When President Biden announced U.S. Rep. Deb Haaland (NM) as his nominee for Secretary of the Interior, we were thrilled.
During her time on the House Natural Resources Committee and as chair of the National Parks, Forest and Public Lands Subcommittee, Congresswoman Haaland demonstrated a deep commitment to America’s public lands. From her support of the Land and Water Conservation Fund to her bill to protect Bears Ears and Grand Staircase-Escalante National Monuments to her consistent votes in favor of the environment, Rep. Haaland has shown a deep conviction for protecting the lands that make America, America the Beautiful.
On Tuesday, February 23, 2021, the Senate Committee on Energy and Natural Resources will hold a hearing to consider her nomination. We wrote a letter to Senate leaders urging them to confirm Rep. Haaland as the next Secretary of the Interior. The full text of the letter is below:
Dear Majority Leader Schumer, Minority Leader McConnell, Chairman Manchin and Ranking Member Barrasso:
Environment America is a policy and action group with one mission: to build a greener, healthier world. Along with our many state organizations, we are writing to express our strong support for confirming Rep. Deb Haaland of New Mexico to be the 54th Secretary for the Department of the Interior (DOI). As vice chair of the House Natural Resources Committee and chair of the National Parks, Forests and Public Lands Subcommittee, she established herself as exactly the kind of candidate we want as Interior Secretary — an environmental champ with a vision to protect more nature in the United States.
In the 117th Congress, Rep. Haaland advanced the kind of forward-thinking environmental legislation that we need for the 21st century. She proposed H.Res.835, a vital resolution to conserve 30 percent of U.S. land and water by 2030. President Biden not only adopted the basis of this bill as a tenet of his campaign but also later advanced it via a popular executive order. Additionally, she sponsored H.R. 1050, the ANTIQUITIES Act, which clarifies that a president cannot reduce or diminish a monument, rather, only Congress can do this. This important distinction prevents the yo-yo effect of one administration protecting public land only to have another strip protections for the same area.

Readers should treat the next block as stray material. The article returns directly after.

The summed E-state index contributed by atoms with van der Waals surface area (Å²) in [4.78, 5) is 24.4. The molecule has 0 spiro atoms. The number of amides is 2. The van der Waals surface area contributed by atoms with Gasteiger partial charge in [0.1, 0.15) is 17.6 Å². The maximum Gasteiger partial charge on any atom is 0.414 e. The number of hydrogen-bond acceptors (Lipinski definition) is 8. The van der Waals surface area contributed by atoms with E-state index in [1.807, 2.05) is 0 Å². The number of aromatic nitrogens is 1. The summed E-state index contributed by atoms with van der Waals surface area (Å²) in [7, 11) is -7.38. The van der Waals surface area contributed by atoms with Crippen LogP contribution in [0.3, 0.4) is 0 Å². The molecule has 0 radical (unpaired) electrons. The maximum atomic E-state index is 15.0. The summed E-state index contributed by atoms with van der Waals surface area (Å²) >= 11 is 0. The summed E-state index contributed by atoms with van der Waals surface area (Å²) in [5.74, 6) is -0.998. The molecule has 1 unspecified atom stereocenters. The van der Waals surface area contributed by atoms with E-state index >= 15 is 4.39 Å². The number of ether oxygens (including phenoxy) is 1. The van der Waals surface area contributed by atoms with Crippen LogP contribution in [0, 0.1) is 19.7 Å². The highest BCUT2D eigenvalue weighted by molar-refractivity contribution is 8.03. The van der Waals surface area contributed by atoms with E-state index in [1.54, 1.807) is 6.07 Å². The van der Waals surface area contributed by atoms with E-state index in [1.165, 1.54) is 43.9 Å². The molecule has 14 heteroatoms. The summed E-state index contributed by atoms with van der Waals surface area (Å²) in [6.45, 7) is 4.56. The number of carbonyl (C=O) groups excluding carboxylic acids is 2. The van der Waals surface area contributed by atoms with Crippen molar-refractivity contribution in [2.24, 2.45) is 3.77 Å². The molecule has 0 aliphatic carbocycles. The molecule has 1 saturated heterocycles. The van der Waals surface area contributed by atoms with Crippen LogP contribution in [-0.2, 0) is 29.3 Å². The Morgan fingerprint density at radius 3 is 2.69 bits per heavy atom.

As the head of the Interior Department, Rep. Haaland’s role running the Bureau of Land Management (BLM), the Fish and Wildlife Service (FWS), and the National Park Service (NPS), means she would oversee a portfolio of 415 million acres and can play a key role in getting us to 30×30. This can be done by helping set up national monuments and national wildlife refuges. She can shift the focus on public lands from resource extraction to conservation.
When looking through the lens of biodiversity, it’s clear that a steady conservationist is needed right now at the helm of DOI. A 2019 United Nations report found that: “1 million animal and plant species are now threatened with extinction, many within decades.” Here in the U.S., we lose two football fields of nature to development every minute. We’re carving up our wild spaces and doing permanent damage in the process. One-third of mammals in the U.S. are at risk of extinction, and there are 3 billion fewer birds in North American skies today than in 1970. Scientists project that up to 30 percent of America’s wildlife species are at risk of extinction within decades. And the challenges our wild species face are made worse by climate change.
We need an Interior Secretary who will work to fully protect our public lands and make the conservation of wildlife a top priority for the agency. To safeguard biodiversity, avert climate catastrophe, and provide Americans with the open spaces that make our lives richer, we urge you to confirm Rep. Haaland as the next Secretary of the Interior.
Senior Director, Conservation America Campaign
Senior Director, Conservation America Campaign, Environment America
Steve directs Environment America’s efforts to protect our public lands and waters and the species that depend on them. He led our successful campaign to win full and permanent funding for our nation’s best conservation and recreation program, the Land and Water Conservation Fund. He previously oversaw U.S. PIRG’s public health campaigns. Steve lives in Sacramento, California, with his family, where he enjoys biking and exploring Northern California.